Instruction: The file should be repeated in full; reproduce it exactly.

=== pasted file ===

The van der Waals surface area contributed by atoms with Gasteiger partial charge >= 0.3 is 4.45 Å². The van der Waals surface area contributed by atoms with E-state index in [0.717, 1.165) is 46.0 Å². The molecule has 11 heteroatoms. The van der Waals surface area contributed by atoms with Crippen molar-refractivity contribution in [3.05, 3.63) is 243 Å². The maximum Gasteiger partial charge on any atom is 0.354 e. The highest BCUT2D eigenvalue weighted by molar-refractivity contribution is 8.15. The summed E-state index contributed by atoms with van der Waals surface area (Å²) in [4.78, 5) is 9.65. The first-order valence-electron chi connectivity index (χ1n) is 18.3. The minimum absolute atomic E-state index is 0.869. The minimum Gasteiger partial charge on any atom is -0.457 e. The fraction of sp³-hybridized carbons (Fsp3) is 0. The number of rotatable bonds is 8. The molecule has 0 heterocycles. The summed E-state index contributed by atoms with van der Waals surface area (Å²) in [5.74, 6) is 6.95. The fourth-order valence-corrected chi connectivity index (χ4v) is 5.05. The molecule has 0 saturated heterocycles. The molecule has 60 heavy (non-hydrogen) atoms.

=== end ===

The van der Waals surface area contributed by atoms with Gasteiger partial charge >= 0.3 is 4.45 Å². The van der Waals surface area contributed by atoms with E-state index in [0.717, 1.165) is 46.0 Å². The molecule has 11 heteroatoms. The van der Waals surface area contributed by atoms with Crippen molar-refractivity contribution in [3.05, 3.63) is 243 Å². The maximum Gasteiger partial charge on any atom is 0.354 e. The highest BCUT2D eigenvalue weighted by molar-refractivity contribution is 8.15. The summed E-state index contributed by atoms with van der Waals surface area (Å²) in [4.78, 5) is 9.65. The first-order valence-electron chi connectivity index (χ1n) is 18.3. The minimum absolute atomic E-state index is 0.869. The minimum Gasteiger partial charge on any atom is -0.457 e. The fraction of sp³-hybridized carbons (Fsp3) is 0. The number of rotatable bonds is 8. The molecule has 0 heterocycles. The summed E-state index contributed by atoms with van der Waals surface area (Å²) in [5.74, 6) is 6.95. The fourth-order valence-corrected chi connectivity index (χ4v) is 5.05. The molecule has 0 saturated heterocycles. The molecule has 60 heavy (non-hydrogen) atoms.